Law Professor Calls For Periodical Review Of Laws On ‘Will’

Professor Babatunde Oni (SAN)

Professor of Private and Property Law, Babatunde Oni has called for periodic reviews of the legal framework governing wills in the various states of the federation to ensure its continued relevance in the evolving socio-legal context.

Professor Oni, who is a Senior Advocate of Nigeria (SAN) and lectures at Law department of University of Lagos (UNILAG) said this adaptive approach will enable the legal system to address emerging challenges and incorporate best practices in the field of inheritance law.

Prof. Oni stated the above in his inaugural lecture delivered last Wednesday at the J. F. Ade Ajayi Auditorium of the University of Lagos titled, “Crying from the Grave: Trust’s Resonance in Inheritance Tales.”

The law professor also called for legislative support for law of restitution over unlawful conversion of inheritable property.

He noted: “while alive, property owners may decide to adopt gift inter vivos as well as trust inter vivos but emphasized that disposition made during one’s life, reduces possible disputes that may arise as a result of absence of estate planning.

“The law of restitution seeks reimbursement from another who had benefitted from someone else’s property without legal justification.

“The principles are based on enrichment, deprivation, and the absence of a juristic reason for enacting legislative intervention. It becomes necessary, other than criminal prosecution, to compel families or individuals to disgorge inheritable property or the value unlawfully converted by the laws of wills.

“The administration of estate laws of various states should be amended to reflect this”, he stressed.

The law professor also listed many estate planning mechanisms with varying degrees of complexities and limitations to include Wills, Trusts, Gifts, Power of Attorney, Succession by Contract and naming a beneficiary for life insurance, retirement accounts, securities and bank accounts, among others. 

He explained that in Nigeria, the inheritance of a deceased person’s assets is influenced by various circumstances, including their religion, indigenous belief system, or customary law and practice.

“If a person dies ‘intestate’, the law of intestate succession in Nigeria involves the application of three systems: The English Common Law system, The Administration of Estate Laws of the various states, and Customary law, which includes Islamic Law. It is important to note that Islamic law is considered to be equivalent to indigenous customary law.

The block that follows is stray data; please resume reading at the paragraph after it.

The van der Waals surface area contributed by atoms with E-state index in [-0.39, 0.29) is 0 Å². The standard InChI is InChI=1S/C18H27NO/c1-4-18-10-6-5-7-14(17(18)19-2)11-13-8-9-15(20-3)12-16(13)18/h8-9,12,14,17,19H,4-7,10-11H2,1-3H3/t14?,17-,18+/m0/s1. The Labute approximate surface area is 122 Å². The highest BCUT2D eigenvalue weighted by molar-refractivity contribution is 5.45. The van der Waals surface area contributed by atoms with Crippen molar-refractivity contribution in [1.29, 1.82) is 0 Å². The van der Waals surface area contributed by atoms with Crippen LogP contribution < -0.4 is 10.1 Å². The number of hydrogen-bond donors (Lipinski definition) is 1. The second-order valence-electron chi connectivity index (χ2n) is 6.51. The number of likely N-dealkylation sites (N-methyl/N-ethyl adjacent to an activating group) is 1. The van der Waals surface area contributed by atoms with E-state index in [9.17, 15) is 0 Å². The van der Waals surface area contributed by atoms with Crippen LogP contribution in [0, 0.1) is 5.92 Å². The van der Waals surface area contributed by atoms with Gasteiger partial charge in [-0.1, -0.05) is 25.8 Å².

“However, it is not subject to the strict rules of proof and validity of customary law as it is derived from known and written sources like the Qur’an and Sunnah. It should be amended to include provisions that specifically address the admissibility of electronic Wills, acknowledging them as valid testamentary documents”, he said.

To enhance the reliability and accessibility of wills, Prof Oni said there should be a concerted effort to digitize and manage wills through a centralized database. Adding that leveraging technology for will documentation and storage would not only reduce the risk of loss or tampering but also provide a systematic means for authorized individuals to access these documents promptly.

“A comprehensive national database should be established to centralize the storage and management of wills across all states in Nigeria. This centralized system would facilitate efficient data sharing, minimize duplication, and promote transparency in the administration of Wills, curbing corruption and ensuring that the rightful beneficiaries receive their inheritance without undue delays or interference.”

He therefore proposed that there should be the development and adoption of a standardized format for wills to streamline the process of drafting and reduce ambiguities, adding that a standardized template can serve as a guide for testators, minimizing errors and legal disputes, and aiding in the efficient administration of estates.

He said public awareness campaigns should be launched to educate the populace about the importance of drafting wills, “the potential risks of not having a will, and the benefits of utilizing the reformed systems” he said, adding that increased awareness will encourage more individuals to engage in proper estate planning, reducing the likelihood of intestacy and subsequent legal complications.

While also suggested that launching of awareness campaigns to educate communities about the benefits of trusts in inheritance matters should include information on how trusts can preserve family wealth, provide for dependents, and mitigate disputes. Education is key to fostering acceptance and understanding of the concept.

Prof Oni advocated for the formal recognition of customary trusts within the legal framework, incorporating provisions into relevant laws to acknowledge and legitimize trusts as a recognized instrument for managing and distributing inheritance under customary law.

“In addition, a community-based trust model must be developed and tailored to the specific cultural and social dynamics of each community. This involves working closely with local leaders and traditional institutions to create trust structures that align with customary practices while adhering to basic legal principles.